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# simulations in materials

Fri, 2007-03-23 01:36 - Henry Tan

Interetsed topics include:

- Material Point Method, eXtended Finite Element Method, and other mesh-free methods;
- Combined atomistic and continuum simulations;
- Multiscale homogenization.

Links to other blogs:

- Where can I read about the basic ideas of the meshfree methods?
- The eXtended Finite Element Method (XFEM)
- A posteriori error estimation (indication) for extended finite element methods (XFEM)
- Fracture in Abaqus

I taught a computational course, *Simulations in Materials*, in the fall semester of 2002 for graduate students in the Louisiana State University.

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## Comments

## lecture notes on Simulations in Materials: Material Point Method

The Material Point Method are covered in my lecture,

Simulations in Materials.Lecture notes 9 to 14 are on this topic.lecture note 9: Material Point Method: an introduction

lecture note 10: Material Point Method: grid equations

lecture note 11: Material Point Method: solution procedure

lecture note 12: Material Point Method: 2D problems

lecture note 13: Interpolating shape functions

lecture note 14: MPM homeworks

## re: Material Point Method

Have there been any works verifying MPM for unstructured grids?

## unstructured grids for MPM

John, any specific concern about the unstructured grids for MPM?

## Invitation to Dr. Banerjee for a lecture or comments in my Blog

Dear John,

One of my student did a MPM calculation on fracture problem (propagation of a 2D crack), by using unstructured Eulerian grids. But he did that only for fun in a homework project.

Actually I have very limited knowledge on MPM. One iMechanican here, Dr. Biswajit Banerjee (http://imechanica.org/user/1095), is more qualified to talk about this subject.

So, I hence courteously invite Dr. Banerjee to give us a lecture or write some comments. Thanks.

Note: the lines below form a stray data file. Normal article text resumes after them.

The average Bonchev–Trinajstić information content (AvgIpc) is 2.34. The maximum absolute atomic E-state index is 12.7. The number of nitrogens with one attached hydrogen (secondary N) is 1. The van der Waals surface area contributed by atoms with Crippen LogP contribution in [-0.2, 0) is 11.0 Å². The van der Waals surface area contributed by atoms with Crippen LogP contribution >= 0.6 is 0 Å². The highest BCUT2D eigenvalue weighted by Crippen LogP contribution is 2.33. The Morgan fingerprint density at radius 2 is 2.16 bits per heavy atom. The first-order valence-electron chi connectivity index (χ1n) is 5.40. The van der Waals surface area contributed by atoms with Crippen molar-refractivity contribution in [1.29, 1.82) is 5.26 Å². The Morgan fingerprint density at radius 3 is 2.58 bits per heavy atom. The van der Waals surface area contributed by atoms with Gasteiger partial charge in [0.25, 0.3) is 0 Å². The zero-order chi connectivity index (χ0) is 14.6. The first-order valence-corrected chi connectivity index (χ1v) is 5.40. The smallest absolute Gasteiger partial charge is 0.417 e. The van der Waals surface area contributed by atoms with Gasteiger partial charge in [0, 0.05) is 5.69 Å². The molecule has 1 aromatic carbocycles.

## Material Point Method

John's question was on MPM and unstructured grids. Let us briefly review MPM and the issues involved.

The main steps in developing an MPM algorithm for a problem involving a body are (I am describing the "GIMP" approach here):

Let us now look at the schematic diagram of the method below.

The MPM algorithm usually follows the following steps :

The main sources of error are

These errors make the original MPM method unstable. However, the GIMP method and its successors have much better behavior. There is an active research group in Utah who are exploring these issues.

Unstructured grids are better for minimizing the integration errors for problems that involve small deformations, i.e., if you don't have to remesh. Professor Rebecca Brannon looked at some such situations when she was at Sandia. The main problem with unstructure grids is that to do any large parallel simulation, you need a domain decomposition algorithm. This is not only more expensive but also involves considerable effort as far as software engineering is concerned.

Most of the problems I deal with involve large deformations in conjunction with fluid-structure interaction. For such problems, structured grids make life much easier, especially since most CFD codes use structured grids. But, as always, there's no free lunch. Adaptive mesh refinement can become quite complicated in a jiffy with structured grids.

I think there are many opportunities for exploration here. I would definitely like to know whether some nice features of MPM (no remeshing, large deformations, easy fluid-structure interaction, easy contact) can be retained if unstructured grids are used.

## Generalized Interpolation Material Point (GIMP)

Dear Biswajit,

Thanks for summarizing the recent developments of the Material Point Method.

GIMP was not introduced in my MPM courses which was taught in 2002. For people familiar with MPM but not with GIMP: GIMP stands for

Generalized Interpolation Material Pointthat was developed by Bardenhagen and Kober (2004).Using a C1 continuous weighting function, GIMP has solved the numerical noise problem associated with material points just crossing the grids.

## How many particles are needed in a grid cell?

How many particles are averagely needed in a grid cell, for 2D, and for 3D, in order to guarantee an accurate simulation?

In you schematic diagram, it seems ther are only 2 particles in a cell, averagely.

## Re: MPM and particles per cell

Henry,

There are two important purposes that particles serve in MPM (other than the fact that they carry the history of the material):